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White House asks US agencies to detail all China-related funding

| Updated: September 09, 2020 18:50:27

White House asks US agencies to detail all China-related funding

The White House has asked US government agencies for extensive details of any funding that seeks to counter China’s global influence and business practices, or supports Beijing, amid growing tensions between Washington and Beijing.

According to an August 27 White House Office of Management and Budget (OMB) document seen by Reuters, the OMB directed US agencies to submit “cross-cutting data on federal funding that aids or supports China, or that directly or indirectly counters China’s unfair competition and malign activities and influence globally.”

China denies it engages in unfair competitive practices.

The document, titled “Strategic Competition with China Crosscut,” does not say how the information will be used other than that it will “inform policymakers” of the myriad ways US government spending involves China, reports Reuters.

The United States and China have grown antagonistic toward each other with disagreements that stretch from a two-year-old trade war, to the Trump administration blaming Beijing for a lack of transparency about the spread of COVID-19.

The sweeping budget data request will be used to help policymakers and notes all funding should “reflect strategic priorities” when responding to China.

Some US programs and spending under review dates back a decade or more. The document directs federal agencies to respond by September 21.

A spokesman for OMB confirmed the agency effort, telling Reuters that “to ensure that the United States remains strong and in a position of strength against rival nations like China, OMB has asked federal agencies for all funding meant to counter China, or which could aid China.”

The memo includes instructions on how to submit both classified and unclassified US spending details and seeks details of all US government funding directed for spending inside China.

The White House document asks for data for all US government funding used to “counter malign Chinese influence or behaviour incongruent with American interests.”

It cites as examples “funding for programming to counter the One Belt One Road (OBOR) or Belt and Road Initiative (BRI); funding for military operations, equipment and infrastructure, the primary purpose of which is to deter aggressive Chinese behaviour.”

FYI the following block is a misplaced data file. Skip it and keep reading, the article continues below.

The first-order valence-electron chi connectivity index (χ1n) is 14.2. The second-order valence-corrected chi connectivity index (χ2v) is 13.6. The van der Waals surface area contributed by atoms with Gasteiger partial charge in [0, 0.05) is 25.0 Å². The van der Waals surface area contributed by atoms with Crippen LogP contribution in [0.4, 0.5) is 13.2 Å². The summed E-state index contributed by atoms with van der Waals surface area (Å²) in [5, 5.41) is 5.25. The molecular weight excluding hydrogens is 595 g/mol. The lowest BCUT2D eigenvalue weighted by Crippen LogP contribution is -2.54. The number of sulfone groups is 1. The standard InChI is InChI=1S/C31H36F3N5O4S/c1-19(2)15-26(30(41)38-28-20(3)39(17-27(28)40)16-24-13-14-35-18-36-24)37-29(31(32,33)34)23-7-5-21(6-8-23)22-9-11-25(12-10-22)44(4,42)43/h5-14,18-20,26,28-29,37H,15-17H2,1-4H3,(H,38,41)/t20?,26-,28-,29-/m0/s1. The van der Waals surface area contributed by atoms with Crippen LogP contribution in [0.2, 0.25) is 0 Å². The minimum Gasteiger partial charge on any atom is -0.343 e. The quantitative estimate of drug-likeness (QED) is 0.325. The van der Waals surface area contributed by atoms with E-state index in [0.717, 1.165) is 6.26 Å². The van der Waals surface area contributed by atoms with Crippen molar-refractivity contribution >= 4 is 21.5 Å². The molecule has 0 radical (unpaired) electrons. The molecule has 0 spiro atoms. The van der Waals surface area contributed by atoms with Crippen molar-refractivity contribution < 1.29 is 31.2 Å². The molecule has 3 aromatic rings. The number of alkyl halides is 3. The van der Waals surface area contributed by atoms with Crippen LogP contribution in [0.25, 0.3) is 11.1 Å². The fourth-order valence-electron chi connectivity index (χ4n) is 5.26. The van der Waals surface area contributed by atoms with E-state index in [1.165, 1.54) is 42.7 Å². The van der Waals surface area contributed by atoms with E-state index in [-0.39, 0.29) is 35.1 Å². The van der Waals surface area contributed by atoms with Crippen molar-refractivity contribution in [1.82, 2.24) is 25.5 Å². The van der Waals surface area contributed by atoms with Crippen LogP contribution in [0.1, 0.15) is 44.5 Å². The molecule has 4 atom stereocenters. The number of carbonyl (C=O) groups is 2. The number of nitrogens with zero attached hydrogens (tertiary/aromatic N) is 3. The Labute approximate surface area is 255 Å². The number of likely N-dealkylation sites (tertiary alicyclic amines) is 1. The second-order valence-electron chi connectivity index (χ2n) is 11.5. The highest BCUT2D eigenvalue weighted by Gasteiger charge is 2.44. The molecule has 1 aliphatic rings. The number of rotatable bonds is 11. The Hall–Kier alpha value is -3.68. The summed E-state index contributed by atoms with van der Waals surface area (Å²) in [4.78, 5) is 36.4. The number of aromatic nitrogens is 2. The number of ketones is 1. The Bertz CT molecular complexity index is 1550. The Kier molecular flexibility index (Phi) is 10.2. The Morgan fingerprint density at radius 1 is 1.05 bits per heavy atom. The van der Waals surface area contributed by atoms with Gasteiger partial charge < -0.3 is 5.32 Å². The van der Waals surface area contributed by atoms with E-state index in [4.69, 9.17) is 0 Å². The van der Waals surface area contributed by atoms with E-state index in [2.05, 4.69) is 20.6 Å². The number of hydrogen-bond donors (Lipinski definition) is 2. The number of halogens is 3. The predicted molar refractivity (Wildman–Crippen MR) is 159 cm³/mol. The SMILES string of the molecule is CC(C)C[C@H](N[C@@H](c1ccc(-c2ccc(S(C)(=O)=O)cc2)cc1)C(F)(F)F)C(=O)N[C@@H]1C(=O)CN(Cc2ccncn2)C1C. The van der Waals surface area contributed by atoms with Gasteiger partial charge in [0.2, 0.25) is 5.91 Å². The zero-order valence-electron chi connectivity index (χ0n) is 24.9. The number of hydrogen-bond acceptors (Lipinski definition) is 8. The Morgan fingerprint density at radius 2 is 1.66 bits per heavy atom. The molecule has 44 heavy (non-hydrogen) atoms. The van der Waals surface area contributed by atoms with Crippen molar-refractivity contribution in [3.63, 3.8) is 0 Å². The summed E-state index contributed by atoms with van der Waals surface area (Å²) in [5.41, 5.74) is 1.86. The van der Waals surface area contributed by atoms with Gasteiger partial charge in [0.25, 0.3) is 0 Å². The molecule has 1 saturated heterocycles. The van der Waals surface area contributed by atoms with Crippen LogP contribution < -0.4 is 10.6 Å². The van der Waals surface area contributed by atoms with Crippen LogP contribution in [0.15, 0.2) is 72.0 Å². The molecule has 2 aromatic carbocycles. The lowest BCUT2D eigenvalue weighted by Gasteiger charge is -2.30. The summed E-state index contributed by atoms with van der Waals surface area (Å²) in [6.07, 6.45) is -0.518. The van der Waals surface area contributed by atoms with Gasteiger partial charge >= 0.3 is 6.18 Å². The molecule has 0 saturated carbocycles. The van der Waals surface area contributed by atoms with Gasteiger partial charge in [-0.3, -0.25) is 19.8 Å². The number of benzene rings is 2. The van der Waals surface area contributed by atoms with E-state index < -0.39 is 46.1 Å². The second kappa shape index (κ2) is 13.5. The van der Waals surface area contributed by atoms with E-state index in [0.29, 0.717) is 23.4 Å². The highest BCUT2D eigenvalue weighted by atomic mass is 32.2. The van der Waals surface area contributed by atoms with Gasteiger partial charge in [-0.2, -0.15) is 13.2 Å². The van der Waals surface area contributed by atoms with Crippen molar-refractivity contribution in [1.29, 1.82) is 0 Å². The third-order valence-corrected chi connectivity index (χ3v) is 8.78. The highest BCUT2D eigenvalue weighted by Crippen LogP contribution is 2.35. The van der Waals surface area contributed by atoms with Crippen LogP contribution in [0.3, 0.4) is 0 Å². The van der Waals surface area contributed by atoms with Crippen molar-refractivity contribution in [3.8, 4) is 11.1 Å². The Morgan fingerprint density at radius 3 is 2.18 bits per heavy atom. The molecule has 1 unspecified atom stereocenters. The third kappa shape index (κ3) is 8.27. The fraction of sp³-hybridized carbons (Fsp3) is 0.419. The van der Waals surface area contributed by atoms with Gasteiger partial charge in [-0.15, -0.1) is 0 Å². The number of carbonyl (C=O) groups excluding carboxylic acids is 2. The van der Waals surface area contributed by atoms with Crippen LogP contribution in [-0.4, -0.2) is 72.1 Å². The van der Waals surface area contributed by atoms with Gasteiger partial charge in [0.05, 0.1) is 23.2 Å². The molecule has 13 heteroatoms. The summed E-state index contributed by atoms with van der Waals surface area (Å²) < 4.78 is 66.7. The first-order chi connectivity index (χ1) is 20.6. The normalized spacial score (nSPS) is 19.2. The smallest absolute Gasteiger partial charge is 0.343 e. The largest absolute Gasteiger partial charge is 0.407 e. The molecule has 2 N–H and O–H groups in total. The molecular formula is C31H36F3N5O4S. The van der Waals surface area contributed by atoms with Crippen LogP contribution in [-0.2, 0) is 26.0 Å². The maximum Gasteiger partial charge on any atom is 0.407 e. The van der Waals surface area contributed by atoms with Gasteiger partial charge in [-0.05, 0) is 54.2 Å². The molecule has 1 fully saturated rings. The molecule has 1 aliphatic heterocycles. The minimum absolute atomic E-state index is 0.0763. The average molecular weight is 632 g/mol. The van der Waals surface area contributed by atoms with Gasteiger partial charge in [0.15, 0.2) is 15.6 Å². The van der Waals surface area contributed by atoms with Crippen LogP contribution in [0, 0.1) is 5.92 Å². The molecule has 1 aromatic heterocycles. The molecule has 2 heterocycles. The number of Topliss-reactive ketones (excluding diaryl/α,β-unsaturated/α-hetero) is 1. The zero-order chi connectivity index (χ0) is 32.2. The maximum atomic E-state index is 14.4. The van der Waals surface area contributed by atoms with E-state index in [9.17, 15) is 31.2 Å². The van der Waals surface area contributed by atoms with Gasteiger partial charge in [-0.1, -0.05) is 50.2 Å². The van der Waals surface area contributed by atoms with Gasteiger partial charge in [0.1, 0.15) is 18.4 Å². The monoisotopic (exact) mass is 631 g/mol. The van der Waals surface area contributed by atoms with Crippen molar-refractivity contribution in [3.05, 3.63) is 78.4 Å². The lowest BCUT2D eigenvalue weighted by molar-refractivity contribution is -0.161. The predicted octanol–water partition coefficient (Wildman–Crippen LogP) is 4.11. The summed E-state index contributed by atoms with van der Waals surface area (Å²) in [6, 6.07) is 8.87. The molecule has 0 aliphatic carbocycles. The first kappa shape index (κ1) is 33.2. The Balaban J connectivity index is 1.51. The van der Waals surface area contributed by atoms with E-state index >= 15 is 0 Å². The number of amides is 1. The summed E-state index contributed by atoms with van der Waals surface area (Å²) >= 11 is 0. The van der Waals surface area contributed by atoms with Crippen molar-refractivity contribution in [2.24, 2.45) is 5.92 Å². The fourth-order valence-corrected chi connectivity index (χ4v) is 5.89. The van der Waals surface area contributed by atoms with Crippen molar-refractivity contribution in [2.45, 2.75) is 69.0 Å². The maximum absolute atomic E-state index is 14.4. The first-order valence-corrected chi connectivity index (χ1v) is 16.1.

It also seeks details of “secondary” US efforts on China like “marginal contributions which were necessary to maintain a US lead over China in terms of voting power within key international organisations” and funding for other US efforts.

The document also seeks data on US government funding for programs whose primary purpose is to counter Chinese technological prowess in key sectors like 5G and wireless communications, semiconductors, artificial intelligence and machine learning, quantum computing, cyber and system security, advanced manufacturing and robotics, autonomous and electric vehicles, biotechnology, advanced energy, and space technologies.

The White House sought details of spending on technical assistance from US government experts, bilateral funding for the US-China Clean Energy Research center and any other US bilateral economic assistance programs.

It also seeks data on “HHS (Health and Human Services) funding for CDC (Centers for Disease Control and Prevention), NIH (National Institutes of Health) and other programming in China.”

The request also seeks details on any spending that “would overall contribute to Chinese GDP or technical capacities, including to Chinese government or military entities, State-owned commercial or industrial entities and entities functionally directed by” Chinese government leadership as well as grants or credit provided by US supported international organisations.

Agencies must submit data on 2019 and 2020 budgets enacted into law, the 2021 Trump budget proposal and 2022 agency budget requests.

The budget review is just the latest effort that could lead to more actions against China.

Last week the United States blacklisted 24 Chinese companies and targeted individuals it said were part of construction and military actions in the South China Sea, the first such US sanctions move against Beijing over the disputed strategic waterway.

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